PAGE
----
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MEMO FROM THE PUBLISHER
Harry Phillips
April 29, 1957
By one definition it's simply the seventh race at Churchill Downs on the first Saturday in May. It is also a rare athletic contest among horses, with the winner receiving roses which won't keep and fame which will. It is the two-minute centerpiece of a social phenomenon which combines the best traditions of horse racing with aspects of a Legion convention, the Mardi Gras and a medicine show. For one day it's a national state of mind, like spring fever. It's the Kentucky Derby—and sometimes the problem seems to be to tell the horses from the hoopla.
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April 29, 1957

Memo From The Publisher

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By one definition it's simply the seventh race at Churchill Downs on the first Saturday in May. It is also a rare athletic contest among horses, with the winner receiving roses which won't keep and fame which will. It is the two-minute centerpiece of a social phenomenon which combines the best traditions of horse racing with aspects of a Legion convention, the Mardi Gras and a medicine show. For one day it's a national state of mind, like spring fever. It's the Kentucky Derby—and sometimes the problem seems to be to tell the horses from the hoopla.

In an effort to present the best of both, SPORTS ILLUSTRATED next week publishes its annual Kentucky Derby PREVIEW. As for the horses, the field now entered for the Derby is as brilliant as any in its 83-year history, including not only Federal Hill, Round Table, Missile and Iron Liege—SPORTS ILLUSTRATED's 1954 long shot (SI, Feb.25)—but the favorites, Gen. Duke and Bold Ruler, whose pre-Derby competition portends a classic rivalry like that of Nashua and Swaps or War Admiral and Seabiscuit. Next week our turf editor, Whitney Tower, will be moving them all into the starting gate. As for the hoopla, you'll find much of it in four pages of color photographs of Derby spectators as they prepare to watch the event which only a part of them ever see. In addition, the PREVIEW takes up the subject of the remarkable father and son combination of Ben and Jimmy Jones, the men behind the horses in Calumet Farm's formidable triple-threat Derby entry.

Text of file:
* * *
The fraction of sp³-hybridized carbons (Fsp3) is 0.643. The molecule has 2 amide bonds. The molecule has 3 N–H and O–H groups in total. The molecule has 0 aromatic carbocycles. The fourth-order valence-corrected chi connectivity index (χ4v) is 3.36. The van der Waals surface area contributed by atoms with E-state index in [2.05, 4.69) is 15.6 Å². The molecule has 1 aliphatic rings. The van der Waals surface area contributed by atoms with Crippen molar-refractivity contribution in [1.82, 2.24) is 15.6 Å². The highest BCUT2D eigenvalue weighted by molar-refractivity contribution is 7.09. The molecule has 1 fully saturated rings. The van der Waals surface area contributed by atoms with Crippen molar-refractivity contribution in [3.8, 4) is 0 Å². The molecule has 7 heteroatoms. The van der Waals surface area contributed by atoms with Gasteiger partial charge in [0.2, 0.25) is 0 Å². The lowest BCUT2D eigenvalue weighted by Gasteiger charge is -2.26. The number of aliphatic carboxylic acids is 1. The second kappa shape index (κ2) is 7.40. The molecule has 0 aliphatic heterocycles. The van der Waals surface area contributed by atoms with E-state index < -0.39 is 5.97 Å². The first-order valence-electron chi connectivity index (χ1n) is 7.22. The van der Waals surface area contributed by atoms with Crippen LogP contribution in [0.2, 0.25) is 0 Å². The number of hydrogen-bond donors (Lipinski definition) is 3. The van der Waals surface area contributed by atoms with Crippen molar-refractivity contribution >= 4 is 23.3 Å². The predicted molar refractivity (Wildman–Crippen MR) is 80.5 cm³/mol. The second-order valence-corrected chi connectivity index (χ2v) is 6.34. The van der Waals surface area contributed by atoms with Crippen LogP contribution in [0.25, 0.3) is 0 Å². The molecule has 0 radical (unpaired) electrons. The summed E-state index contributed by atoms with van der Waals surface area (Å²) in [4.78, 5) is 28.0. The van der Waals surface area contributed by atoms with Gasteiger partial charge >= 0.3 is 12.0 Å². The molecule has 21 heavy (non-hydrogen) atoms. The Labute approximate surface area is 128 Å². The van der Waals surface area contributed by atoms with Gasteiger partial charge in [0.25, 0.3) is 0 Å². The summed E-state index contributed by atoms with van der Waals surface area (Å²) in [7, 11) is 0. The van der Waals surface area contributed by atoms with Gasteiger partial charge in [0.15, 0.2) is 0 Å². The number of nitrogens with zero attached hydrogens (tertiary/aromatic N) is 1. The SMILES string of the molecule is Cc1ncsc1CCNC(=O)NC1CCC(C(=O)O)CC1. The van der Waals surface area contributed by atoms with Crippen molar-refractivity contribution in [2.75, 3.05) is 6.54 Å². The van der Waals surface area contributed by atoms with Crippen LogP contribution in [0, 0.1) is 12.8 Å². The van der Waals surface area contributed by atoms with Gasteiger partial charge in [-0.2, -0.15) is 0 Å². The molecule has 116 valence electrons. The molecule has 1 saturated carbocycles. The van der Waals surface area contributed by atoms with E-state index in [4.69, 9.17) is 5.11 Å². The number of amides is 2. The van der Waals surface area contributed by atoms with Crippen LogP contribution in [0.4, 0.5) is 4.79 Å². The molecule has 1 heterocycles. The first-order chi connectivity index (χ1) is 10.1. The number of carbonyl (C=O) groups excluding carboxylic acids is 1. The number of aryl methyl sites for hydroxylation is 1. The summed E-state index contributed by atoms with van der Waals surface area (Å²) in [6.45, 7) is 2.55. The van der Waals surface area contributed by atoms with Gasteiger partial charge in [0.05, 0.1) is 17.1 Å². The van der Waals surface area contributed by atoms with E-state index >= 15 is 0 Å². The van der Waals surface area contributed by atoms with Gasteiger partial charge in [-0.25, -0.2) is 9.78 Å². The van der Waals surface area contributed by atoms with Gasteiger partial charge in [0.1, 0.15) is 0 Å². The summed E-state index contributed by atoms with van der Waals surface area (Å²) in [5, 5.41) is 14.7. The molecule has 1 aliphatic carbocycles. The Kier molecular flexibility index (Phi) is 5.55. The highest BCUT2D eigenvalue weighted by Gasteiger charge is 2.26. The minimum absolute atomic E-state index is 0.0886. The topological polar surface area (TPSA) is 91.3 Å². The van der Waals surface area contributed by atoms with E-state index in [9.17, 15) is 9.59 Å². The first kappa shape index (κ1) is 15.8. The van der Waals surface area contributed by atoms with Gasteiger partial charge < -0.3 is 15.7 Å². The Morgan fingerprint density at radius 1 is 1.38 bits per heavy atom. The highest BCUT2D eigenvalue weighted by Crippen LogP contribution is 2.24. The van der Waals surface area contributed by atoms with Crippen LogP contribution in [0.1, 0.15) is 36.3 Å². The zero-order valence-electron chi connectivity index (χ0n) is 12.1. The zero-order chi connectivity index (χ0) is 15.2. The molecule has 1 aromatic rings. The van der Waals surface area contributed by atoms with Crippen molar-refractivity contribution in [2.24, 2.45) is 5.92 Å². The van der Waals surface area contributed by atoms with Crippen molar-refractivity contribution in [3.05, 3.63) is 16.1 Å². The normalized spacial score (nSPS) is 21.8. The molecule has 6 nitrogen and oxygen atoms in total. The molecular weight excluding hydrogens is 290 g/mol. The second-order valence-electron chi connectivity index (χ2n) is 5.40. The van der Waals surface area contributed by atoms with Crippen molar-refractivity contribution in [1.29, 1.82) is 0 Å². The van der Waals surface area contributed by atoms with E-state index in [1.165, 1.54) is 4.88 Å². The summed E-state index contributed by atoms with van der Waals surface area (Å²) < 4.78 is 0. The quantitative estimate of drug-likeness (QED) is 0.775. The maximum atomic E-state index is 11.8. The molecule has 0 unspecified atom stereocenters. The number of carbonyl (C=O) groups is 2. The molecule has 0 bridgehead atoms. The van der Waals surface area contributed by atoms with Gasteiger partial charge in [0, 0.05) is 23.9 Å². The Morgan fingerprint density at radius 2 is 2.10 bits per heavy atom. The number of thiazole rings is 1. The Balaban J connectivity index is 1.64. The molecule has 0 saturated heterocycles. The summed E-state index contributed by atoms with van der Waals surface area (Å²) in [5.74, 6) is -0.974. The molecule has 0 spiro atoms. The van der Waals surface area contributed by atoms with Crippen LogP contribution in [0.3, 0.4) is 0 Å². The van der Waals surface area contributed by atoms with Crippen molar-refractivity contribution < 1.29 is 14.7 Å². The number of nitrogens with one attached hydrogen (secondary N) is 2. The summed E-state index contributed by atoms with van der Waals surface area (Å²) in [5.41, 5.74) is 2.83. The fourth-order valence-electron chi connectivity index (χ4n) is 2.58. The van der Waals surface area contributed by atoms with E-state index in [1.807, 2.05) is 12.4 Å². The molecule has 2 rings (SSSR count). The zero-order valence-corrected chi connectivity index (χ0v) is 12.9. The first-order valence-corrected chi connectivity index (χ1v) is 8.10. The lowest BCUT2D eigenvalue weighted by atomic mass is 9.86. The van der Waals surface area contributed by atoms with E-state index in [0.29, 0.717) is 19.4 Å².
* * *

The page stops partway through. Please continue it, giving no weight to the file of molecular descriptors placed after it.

In past years SPORTS ILLUSTRATED has had, beyond its regular staff, some special correspondents to report the Derby. In 1955 it was William Faulkner; in 1956 John P. Marquand. In 1957, in our May 13 issue, it will be Catherine Drinker Bowen, author of Yankee from Olympus, John Adams and the American Revolution and, most recently, The Lion and the Throne. Mrs. Bowen began her writing career by selling an article about her sailboat honeymoon to Yachting. Since then she has raised a family (a son, Ezra Bowen, is a SPORTS ILLUSTRATED staff writer), written nine books. Now between books and undecided on her next, she says, "I want to have some fun first." And Mrs. Bowen agrees that there hardly seems a better place to have it than Louisville next week.

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